The Heysel Stadium disaster shocked the world. For the next five years, all English clubs were barred from European tournaments, and the British government and sporting bodies dramatically stepped up their efforts to curb football violence.
Beginning with the Football Spectators Act of 1989, several new laws were introduced to give police and courts more powers to crack down on football-related violence, including stricter rules around alcohol consumption and a zero tolerance approach to racial abuse.
Banning orders have proved to be a key weapon in the battle against hooliganism. Introduced in the 1989 Act and strengthened in 2000, the orders can be used to bar troublemakers not only from stadiums but also from public transport and town centres on matchdays, and from travelling abroad for international fixtures.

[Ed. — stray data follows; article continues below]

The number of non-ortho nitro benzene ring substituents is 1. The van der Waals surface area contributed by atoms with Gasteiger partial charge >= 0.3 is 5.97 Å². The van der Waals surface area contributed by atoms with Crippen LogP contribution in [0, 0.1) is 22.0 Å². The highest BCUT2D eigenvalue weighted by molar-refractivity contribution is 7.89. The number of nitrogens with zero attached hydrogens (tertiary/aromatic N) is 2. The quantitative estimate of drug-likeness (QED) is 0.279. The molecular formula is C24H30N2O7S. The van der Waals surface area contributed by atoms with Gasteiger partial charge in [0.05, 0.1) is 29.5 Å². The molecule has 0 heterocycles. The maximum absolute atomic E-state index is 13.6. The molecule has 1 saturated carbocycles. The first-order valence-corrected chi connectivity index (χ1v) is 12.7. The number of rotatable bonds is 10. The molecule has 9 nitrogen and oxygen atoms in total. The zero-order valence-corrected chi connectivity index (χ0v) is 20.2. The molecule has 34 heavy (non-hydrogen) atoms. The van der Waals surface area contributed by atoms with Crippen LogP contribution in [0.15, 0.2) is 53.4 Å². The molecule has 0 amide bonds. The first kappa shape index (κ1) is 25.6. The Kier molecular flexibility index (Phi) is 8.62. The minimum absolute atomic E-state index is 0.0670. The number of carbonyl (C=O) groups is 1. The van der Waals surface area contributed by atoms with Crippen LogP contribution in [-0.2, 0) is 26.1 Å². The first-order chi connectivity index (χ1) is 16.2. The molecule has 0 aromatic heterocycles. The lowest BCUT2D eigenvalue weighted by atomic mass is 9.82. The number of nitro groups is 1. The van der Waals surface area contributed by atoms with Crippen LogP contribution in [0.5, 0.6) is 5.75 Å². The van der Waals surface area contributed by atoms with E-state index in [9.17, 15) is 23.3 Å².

A new generation?
By 2013, The Guardian’s Ingle could write: “Hooliganism, which was once considered a cancer, is now more like a cold sore; an irritation that flares up every so often rather than something that people feared could be terminal.”
Even so, “the culture of hooliganism continues to resonate”, says ESPN. Films such as Green Street and The Football Factory capitalise on our continuing fascination with “firms”, while “an Amazon search for ‘hooligan’ books generates more than 20 pages of results”, the sports news site adds.
And although banning orders “have certainly done a lot to reduce outright violence”, anti-social behaviour like that seen in Porto remains a persistent problem, says The Daily Telegraph.
The FA’s head of teams and corporate security, Tony Conniford, argues that the new generation of problem fans are not spoiling for fights like the old firms, but rather are the product of a “stag-do culture”.
“A lot of it is alcohol-fuelled and there almost becomes an acceptance that because you are at football, anything goes,” he said.
“People need to have a look at themselves and start to think: ‘If my relatives, wife or children were here with me, would it be an enjoyable experience?’ And the answer is no.”